• iOS remembers what app you use most with connected devices and suggests these in the handoff area of the lock when connected. For example, when my phone pairs with my car Bluetooth Downcast shows up since I mostly listen to podcasts in the car. This saves some tapping around if I want to play something other than what I last played or I am having problems resuming playback (which happens sometimes).
  • The new Music app (which hit before iO 9) is atrociously bad. I was super excited about the “Up Next” queueing system borrowed from iTunes, but it’s so much harder to find what I want to listen to, and it’s completely unintuitive in many ways.

watchOS 2

The  Watch has been mildly disappointing for me so far. While it serves some nice utility it’s not a “must have” device for me like the iPhone is. If you offered me the option of a secondary device to the iPhone I would pick iPad over  Watch at this point. The promise of watchOS 2 was supposed to take this product up a notch, but so far the change has felt extremely subtle.

The two changes I was most looking forward to were third party complications (basically what widgets you could display on the watch’s face) and third party apps actually running on the the watch itself. The latter was supposed to make up for the original state, which forced apps to display information from the phone paired to the device each time it’s loaded. This caused apps on the watch to take time open and/or refresh, which not only seemed annoying, but kind of silly. The downside is that most apps have not released new versions of their apps yet, and so there are very few that are benefitting from this new capability. As a result, if there is a titanic shift coming with watchOS 2, it still has a ways to go.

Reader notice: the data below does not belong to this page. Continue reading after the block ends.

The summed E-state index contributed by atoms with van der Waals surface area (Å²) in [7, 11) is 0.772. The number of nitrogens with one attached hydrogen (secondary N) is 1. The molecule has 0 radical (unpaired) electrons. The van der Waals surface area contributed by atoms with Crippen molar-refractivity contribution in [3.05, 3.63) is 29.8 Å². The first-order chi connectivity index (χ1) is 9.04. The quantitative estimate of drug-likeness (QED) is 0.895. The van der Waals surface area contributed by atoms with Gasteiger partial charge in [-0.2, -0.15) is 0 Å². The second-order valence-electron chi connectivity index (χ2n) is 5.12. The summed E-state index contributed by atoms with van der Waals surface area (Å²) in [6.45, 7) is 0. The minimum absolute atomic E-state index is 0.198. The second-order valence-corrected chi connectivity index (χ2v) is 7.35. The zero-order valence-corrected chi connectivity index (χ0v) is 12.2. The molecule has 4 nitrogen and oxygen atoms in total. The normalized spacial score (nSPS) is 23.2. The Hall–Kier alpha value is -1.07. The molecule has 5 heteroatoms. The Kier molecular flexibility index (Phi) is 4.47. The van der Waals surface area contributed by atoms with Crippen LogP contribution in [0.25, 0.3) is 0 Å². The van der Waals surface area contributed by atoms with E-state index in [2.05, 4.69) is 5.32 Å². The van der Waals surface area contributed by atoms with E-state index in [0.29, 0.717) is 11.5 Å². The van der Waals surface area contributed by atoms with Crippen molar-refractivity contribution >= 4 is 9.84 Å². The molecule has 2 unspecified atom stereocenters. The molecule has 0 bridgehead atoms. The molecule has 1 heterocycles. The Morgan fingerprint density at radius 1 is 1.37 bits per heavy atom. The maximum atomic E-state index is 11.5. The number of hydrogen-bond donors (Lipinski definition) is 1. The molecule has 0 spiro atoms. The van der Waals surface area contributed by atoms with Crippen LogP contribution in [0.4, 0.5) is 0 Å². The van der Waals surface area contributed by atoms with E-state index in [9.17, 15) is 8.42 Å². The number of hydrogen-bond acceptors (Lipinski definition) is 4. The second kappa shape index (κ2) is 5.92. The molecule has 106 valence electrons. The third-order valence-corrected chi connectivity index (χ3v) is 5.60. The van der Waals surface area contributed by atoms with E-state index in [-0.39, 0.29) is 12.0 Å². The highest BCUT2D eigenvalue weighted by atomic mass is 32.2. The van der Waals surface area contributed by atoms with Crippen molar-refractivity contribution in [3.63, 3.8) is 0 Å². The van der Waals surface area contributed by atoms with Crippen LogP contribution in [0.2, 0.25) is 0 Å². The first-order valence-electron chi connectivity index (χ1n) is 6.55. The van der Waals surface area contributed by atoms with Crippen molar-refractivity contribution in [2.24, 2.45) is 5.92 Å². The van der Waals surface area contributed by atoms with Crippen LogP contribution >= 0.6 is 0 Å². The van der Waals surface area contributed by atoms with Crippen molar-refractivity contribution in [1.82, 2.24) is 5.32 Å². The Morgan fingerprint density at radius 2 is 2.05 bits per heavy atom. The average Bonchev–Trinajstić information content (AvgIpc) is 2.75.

There was a couple of minor things I really liked. The addition of a multi-color watch face livened up the look of things a bit. Previously the watch face would only show headings in one chosen color (the left picture below). The multi-color face allows for the different complication specific colors in the right picture.

Watch Face with One Color Watch Face with Multiple Colors

Most of the other features haven’t done much for me. The “time travel” feature that allows you to spin the dial on the side of the watch and adjust time forward or backward and have complications update for the specified time, seems just OK to me. With the complications I am using only the date, calendar and weather move forward. I could have sworn that the battery indicator was supposed to adjust as well, but no dice.I can’t really see for the most part how this is faster than just looking at both you calendar and weather separately for the remainder of the day versus spinning this dial furiously forward. Oddly when turning it back in time only the date changes. The calendar, weather, activity dial and battery indicator could all make sense to show back in time. Since none of them do it’s hard to see why going back in time is even a function.